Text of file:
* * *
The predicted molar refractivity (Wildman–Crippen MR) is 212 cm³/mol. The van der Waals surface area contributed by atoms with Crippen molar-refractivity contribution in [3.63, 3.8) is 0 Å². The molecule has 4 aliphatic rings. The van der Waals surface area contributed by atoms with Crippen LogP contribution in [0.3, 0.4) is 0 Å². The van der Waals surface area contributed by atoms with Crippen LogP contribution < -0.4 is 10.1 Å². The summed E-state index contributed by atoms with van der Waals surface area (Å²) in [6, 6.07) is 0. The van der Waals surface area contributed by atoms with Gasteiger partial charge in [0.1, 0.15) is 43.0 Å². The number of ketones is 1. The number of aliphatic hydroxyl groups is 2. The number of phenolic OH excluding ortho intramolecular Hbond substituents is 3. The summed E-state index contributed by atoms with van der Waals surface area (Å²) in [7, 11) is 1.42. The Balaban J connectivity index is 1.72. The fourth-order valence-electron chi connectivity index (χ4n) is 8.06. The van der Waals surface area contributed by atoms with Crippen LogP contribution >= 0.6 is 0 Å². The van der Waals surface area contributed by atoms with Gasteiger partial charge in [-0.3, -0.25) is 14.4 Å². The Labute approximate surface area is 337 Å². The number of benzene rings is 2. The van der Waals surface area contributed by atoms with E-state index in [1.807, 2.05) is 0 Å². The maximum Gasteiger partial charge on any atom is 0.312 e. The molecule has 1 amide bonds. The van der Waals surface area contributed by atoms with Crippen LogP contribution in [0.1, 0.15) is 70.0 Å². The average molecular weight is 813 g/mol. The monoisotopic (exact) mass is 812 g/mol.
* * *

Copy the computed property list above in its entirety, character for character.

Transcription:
The predicted molar refractivity (Wildman–Crippen MR) is 212 cm³/mol. The van der Waals surface area contributed by atoms with Crippen molar-refractivity contribution in [3.63, 3.8) is 0 Å². The molecule has 4 aliphatic rings. The van der Waals surface area contributed by atoms with Crippen LogP contribution in [0.3, 0.4) is 0 Å². The van der Waals surface area contributed by atoms with Crippen LogP contribution < -0.4 is 10.1 Å². The summed E-state index contributed by atoms with van der Waals surface area (Å²) in [6, 6.07) is 0. The van der Waals surface area contributed by atoms with Gasteiger partial charge in [0.1, 0.15) is 43.0 Å². The number of ketones is 1. The number of aliphatic hydroxyl groups is 2. The number of phenolic OH excluding ortho intramolecular Hbond substituents is 3. The summed E-state index contributed by atoms with van der Waals surface area (Å²) in [7, 11) is 1.42. The Balaban J connectivity index is 1.72. The fourth-order valence-electron chi connectivity index (χ4n) is 8.06. The van der Waals surface area contributed by atoms with Crippen LogP contribution >= 0.6 is 0 Å². The van der Waals surface area contributed by atoms with Gasteiger partial charge in [-0.3, -0.25) is 14.4 Å². The Labute approximate surface area is 337 Å². The number of benzene rings is 2. The van der Waals surface area contributed by atoms with E-state index in [1.807, 2.05) is 0 Å². The maximum Gasteiger partial charge on any atom is 0.312 e. The molecule has 1 amide bonds. The van der Waals surface area contributed by atoms with Crippen LogP contribution in [0.1, 0.15) is 70.0 Å². The average molecular weight is 813 g/mol. The monoisotopic (exact) mass is 812 g/mol.